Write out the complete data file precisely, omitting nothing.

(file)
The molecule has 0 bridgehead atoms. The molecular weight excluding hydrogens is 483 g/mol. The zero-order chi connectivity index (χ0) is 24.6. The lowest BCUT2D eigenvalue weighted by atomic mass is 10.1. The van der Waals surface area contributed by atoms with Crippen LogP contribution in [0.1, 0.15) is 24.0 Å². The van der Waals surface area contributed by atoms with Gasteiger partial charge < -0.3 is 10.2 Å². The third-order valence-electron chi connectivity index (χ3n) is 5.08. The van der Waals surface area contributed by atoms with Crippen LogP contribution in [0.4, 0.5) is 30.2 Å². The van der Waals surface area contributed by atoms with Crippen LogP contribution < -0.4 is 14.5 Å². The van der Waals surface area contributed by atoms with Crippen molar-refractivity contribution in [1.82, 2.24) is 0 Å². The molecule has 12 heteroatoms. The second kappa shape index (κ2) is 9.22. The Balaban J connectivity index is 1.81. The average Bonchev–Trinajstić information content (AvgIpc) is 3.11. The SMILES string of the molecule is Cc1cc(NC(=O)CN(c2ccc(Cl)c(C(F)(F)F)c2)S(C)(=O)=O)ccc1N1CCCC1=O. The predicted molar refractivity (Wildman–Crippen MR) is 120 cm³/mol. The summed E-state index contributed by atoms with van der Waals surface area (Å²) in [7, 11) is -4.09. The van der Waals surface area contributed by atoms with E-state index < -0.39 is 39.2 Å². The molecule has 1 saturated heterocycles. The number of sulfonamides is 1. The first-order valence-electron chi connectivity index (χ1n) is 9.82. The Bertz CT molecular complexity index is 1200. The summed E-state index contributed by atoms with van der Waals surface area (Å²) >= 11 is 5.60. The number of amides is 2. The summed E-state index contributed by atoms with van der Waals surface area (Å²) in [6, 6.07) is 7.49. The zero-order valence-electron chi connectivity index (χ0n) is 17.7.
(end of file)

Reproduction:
The molecule has 0 bridgehead atoms. The molecular weight excluding hydrogens is 483 g/mol. The zero-order chi connectivity index (χ0) is 24.6. The lowest BCUT2D eigenvalue weighted by atomic mass is 10.1. The van der Waals surface area contributed by atoms with Crippen LogP contribution in [0.1, 0.15) is 24.0 Å². The van der Waals surface area contributed by atoms with Gasteiger partial charge < -0.3 is 10.2 Å². The third-order valence-electron chi connectivity index (χ3n) is 5.08. The van der Waals surface area contributed by atoms with Crippen LogP contribution in [0.4, 0.5) is 30.2 Å². The van der Waals surface area contributed by atoms with Crippen LogP contribution < -0.4 is 14.5 Å². The van der Waals surface area contributed by atoms with Crippen molar-refractivity contribution in [1.82, 2.24) is 0 Å². The molecule has 12 heteroatoms. The second kappa shape index (κ2) is 9.22. The Balaban J connectivity index is 1.81. The average Bonchev–Trinajstić information content (AvgIpc) is 3.11. The SMILES string of the molecule is Cc1cc(NC(=O)CN(c2ccc(Cl)c(C(F)(F)F)c2)S(C)(=O)=O)ccc1N1CCCC1=O. The predicted molar refractivity (Wildman–Crippen MR) is 120 cm³/mol. The summed E-state index contributed by atoms with van der Waals surface area (Å²) in [7, 11) is -4.09. The van der Waals surface area contributed by atoms with E-state index < -0.39 is 39.2 Å². The molecule has 1 saturated heterocycles. The number of sulfonamides is 1. The first-order valence-electron chi connectivity index (χ1n) is 9.82. The Bertz CT molecular complexity index is 1200. The summed E-state index contributed by atoms with van der Waals surface area (Å²) >= 11 is 5.60. The number of amides is 2. The summed E-state index contributed by atoms with van der Waals surface area (Å²) in [6, 6.07) is 7.49. The zero-order valence-electron chi connectivity index (χ0n) is 17.7.